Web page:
What is melanoma skin cancer?

Melanoma skin cancer is when abnormal cells in the skin start to grow and divide in an uncontrolled way. It starts in skin cells called melanocytes.

There are 2 main categories of skin cancer: 

  • non melanoma skin cancer - including basal cell skin cancer, squamous cell skin cancer and other rare types
  • melanoma skin cancer

This page is about melanoma skin cancer.

The skin

The skin is a body organ. It does several jobs, including:

  • protecting the inside of the body from damage
  • helping to keep our body temperature about the same
  • getting rid of some waste products through sweat
  • making vitamin D (this helps form and maintain our bones)

The skin is made up of 2 main layers, the epidermis and the dermis.

Diagram showing the structure of the skin

The thickness of the epidermis and the dermis varies depending on the part of the body the skin is covering. For example, the skin on the soles of your feet is quite thick, with an epidermis and dermis of about 5mm. The skin on your eyelids is much thinner, about 0.5mm.

Where melanoma skin cancer starts

Melanoma skin cancer can start anywhere on the skin. It may start:

  • in a mole
  • on a patch of normal skin
  • on the palms of the hands or soles of the feet
  • under the nails

Melanoma starts in cells in the skin called melanocytes. These cells are in the deep layer of the epidermis between the layer of basal cells.

Diagram showing different layers of the skin

Melanocytes make a pigment called melanin. This gives skin its colour. The pigment helps to protect the body from ultraviolet light (UV radiation) from the sun.

UV radiation can cause sunburn. This is a sign of damage to the genetic material (DNA Open a glossary item) in skin cells. Over time, enough DNA damage can cause cells to grow out of control and lead to cancer.

In people with white skin, melanoma is more common on skin that has been exposed to the sun. But it can start anywhere.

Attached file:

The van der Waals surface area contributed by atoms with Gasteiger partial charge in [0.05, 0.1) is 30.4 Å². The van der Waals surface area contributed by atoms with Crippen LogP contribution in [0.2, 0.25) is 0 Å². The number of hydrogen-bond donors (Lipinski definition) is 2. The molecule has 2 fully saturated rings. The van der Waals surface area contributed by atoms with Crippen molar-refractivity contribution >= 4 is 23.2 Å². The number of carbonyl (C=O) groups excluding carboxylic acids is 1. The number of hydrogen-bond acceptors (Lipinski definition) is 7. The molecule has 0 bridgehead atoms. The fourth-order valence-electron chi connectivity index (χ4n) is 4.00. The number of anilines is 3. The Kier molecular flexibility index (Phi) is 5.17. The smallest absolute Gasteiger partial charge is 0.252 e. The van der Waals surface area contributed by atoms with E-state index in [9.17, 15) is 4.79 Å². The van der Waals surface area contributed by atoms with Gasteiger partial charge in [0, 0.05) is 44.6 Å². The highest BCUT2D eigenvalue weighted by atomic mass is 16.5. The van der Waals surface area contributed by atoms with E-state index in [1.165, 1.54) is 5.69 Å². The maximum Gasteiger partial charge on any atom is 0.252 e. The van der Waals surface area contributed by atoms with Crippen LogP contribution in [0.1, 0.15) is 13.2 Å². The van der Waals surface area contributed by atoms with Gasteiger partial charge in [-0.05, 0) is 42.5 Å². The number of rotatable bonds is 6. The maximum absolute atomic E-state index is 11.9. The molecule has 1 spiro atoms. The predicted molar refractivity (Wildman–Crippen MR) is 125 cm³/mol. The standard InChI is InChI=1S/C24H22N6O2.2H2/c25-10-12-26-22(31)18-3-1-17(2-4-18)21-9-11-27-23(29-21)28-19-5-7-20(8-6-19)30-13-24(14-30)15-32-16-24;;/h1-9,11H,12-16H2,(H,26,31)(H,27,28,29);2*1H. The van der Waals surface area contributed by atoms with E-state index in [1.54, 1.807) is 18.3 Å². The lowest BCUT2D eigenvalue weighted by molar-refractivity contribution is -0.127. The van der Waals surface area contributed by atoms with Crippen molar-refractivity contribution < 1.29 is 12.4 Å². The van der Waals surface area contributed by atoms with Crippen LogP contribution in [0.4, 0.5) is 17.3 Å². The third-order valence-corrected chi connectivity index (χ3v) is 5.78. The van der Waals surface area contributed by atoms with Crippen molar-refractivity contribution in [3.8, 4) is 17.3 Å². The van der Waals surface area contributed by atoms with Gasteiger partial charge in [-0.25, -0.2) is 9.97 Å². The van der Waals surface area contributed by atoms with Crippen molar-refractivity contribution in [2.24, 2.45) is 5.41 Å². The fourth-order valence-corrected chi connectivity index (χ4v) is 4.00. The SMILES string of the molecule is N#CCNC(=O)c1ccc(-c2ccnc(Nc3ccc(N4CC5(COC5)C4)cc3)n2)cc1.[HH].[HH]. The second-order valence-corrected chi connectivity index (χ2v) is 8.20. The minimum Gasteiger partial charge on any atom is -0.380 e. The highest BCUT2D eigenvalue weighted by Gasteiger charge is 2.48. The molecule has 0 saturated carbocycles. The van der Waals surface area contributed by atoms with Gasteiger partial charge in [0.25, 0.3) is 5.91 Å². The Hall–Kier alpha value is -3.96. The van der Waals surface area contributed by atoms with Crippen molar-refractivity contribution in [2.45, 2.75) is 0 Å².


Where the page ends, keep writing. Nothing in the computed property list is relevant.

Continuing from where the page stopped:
It’s melanin that gives you a sun tan. Melanocytes make more melanin when they are exposed to the sun. This is then transferred to other skin cells to protect them against the sun's rays.

People with brown or black skin do not have more melanocyte cells than people with white skin. But their melanocytes are more active and make more of the pigment.

Rarely melanoma can develop in areas not exposed to the sun. Melanomas in the palms of the hands, soles of the feet and under the nails are normally a type of melanoma called acral melanomas. They are not related to exposure to the sun. Acral melanomas are more commonly diagnosed in people with brown or black skin.

Who gets melanoma skin cancer?

Melanoma skin cancer can happen at any age, but it's more common in older people. Unlike most other cancer types, it's also quite common in younger people. 

Ultraviolet radiation from the sun or sunbeds is the main environmental factor that increases the risk of getting melanoma skin cancer.

Other risk factors include:

  • skin type
  • hair and eye colour
  • number of moles
  • family history of melanoma

How common is melanoma skin cancer?

Around 16,700 people are diagnosed with melanoma skin cancer in the UK each year. The number of people diagnosed has increased over the last few decades.

Melanoma skin cancer is the 5th most common cancer in the UK.

  • The fraction of cancer attributable to known risk factors in England, Wales, Scotland, Northern Ireland, and the UK overall in 2015
    KF Brown and others
    British Journal of Cancer, 2018. Volume 118, issue 8, pages 1130 to1141

  • Ross and Wilson Anatomy and Physiology in Health and Illness (14th edition)
    A Waugh and A Grant
    Elsevier Ltd, 2023

  • AJCC Cancer Staging Manual (8th edition)
    American Joint Committee on Cancer
    Springer, 2017

  • Cancer: Principles and Practice of Oncology (12th edition)
    VT DeVita, TS Lawrence, SA Rosenberg
    Wolters Kluwer, 2022

  • Melanoma: Aetiology
    BMJ Best Practice
    Accessed January 2024

  • The information on this page is based on literature searches and specialist checking. We used many references and there are too many to list here. Please contact patientinformation@cancer.org.uk with details of the particular issue you are interested in if you need additional references for this information.

Last reviewed: 
02 Feb 2024
Next review due: 
02 Feb 2024

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